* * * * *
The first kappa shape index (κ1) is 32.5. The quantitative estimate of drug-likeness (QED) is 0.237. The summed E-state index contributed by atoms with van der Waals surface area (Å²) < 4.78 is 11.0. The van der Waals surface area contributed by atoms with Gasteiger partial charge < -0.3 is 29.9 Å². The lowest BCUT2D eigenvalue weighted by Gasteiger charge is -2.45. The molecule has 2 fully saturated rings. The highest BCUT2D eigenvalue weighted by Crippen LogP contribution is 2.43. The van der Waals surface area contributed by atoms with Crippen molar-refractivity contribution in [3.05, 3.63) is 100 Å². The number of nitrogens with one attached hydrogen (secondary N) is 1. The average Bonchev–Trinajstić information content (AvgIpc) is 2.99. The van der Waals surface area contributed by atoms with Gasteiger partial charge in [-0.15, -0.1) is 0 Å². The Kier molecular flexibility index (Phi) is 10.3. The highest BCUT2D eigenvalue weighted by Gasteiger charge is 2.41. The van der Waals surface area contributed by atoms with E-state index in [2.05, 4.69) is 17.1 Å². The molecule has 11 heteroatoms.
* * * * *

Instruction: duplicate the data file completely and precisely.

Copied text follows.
The first kappa shape index (κ1) is 32.5. The quantitative estimate of drug-likeness (QED) is 0.237. The summed E-state index contributed by atoms with van der Waals surface area (Å²) < 4.78 is 11.0. The van der Waals surface area contributed by atoms with Gasteiger partial charge < -0.3 is 29.9 Å². The lowest BCUT2D eigenvalue weighted by Gasteiger charge is -2.45. The molecule has 2 fully saturated rings. The highest BCUT2D eigenvalue weighted by Crippen LogP contribution is 2.43. The van der Waals surface area contributed by atoms with Crippen molar-refractivity contribution in [3.05, 3.63) is 100 Å². The number of nitrogens with one attached hydrogen (secondary N) is 1. The average Bonchev–Trinajstić information content (AvgIpc) is 2.99. The van der Waals surface area contributed by atoms with Gasteiger partial charge in [-0.15, -0.1) is 0 Å². The Kier molecular flexibility index (Phi) is 10.3. The highest BCUT2D eigenvalue weighted by Gasteiger charge is 2.41. The van der Waals surface area contributed by atoms with E-state index in [2.05, 4.69) is 17.1 Å². The molecule has 11 heteroatoms.